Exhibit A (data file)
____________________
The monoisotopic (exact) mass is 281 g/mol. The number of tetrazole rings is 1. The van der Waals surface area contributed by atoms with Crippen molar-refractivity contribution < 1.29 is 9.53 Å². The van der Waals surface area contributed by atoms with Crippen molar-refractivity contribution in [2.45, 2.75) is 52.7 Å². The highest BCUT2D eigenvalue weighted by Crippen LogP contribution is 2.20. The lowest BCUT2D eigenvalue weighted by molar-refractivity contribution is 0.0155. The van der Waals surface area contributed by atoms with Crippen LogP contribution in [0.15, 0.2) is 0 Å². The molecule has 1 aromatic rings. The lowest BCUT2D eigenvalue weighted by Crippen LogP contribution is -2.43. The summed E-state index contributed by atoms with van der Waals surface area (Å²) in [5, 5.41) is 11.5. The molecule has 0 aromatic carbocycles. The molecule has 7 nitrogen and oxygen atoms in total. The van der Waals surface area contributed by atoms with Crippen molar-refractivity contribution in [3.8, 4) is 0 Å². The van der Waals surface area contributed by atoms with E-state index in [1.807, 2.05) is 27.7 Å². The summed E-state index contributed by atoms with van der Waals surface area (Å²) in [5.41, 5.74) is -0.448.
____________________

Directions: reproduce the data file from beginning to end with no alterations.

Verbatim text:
The monoisotopic (exact) mass is 281 g/mol. The number of tetrazole rings is 1. The van der Waals surface area contributed by atoms with Crippen molar-refractivity contribution < 1.29 is 9.53 Å². The van der Waals surface area contributed by atoms with Crippen molar-refractivity contribution in [2.45, 2.75) is 52.7 Å². The highest BCUT2D eigenvalue weighted by Crippen LogP contribution is 2.20. The lowest BCUT2D eigenvalue weighted by molar-refractivity contribution is 0.0155. The van der Waals surface area contributed by atoms with Crippen LogP contribution in [0.15, 0.2) is 0 Å². The molecule has 1 aromatic rings. The lowest BCUT2D eigenvalue weighted by Crippen LogP contribution is -2.43. The summed E-state index contributed by atoms with van der Waals surface area (Å²) in [5, 5.41) is 11.5. The molecule has 0 aromatic carbocycles. The molecule has 7 nitrogen and oxygen atoms in total. The van der Waals surface area contributed by atoms with Crippen molar-refractivity contribution in [3.8, 4) is 0 Å². The van der Waals surface area contributed by atoms with E-state index in [1.807, 2.05) is 27.7 Å². The summed E-state index contributed by atoms with van der Waals surface area (Å²) in [5.41, 5.74) is -0.448.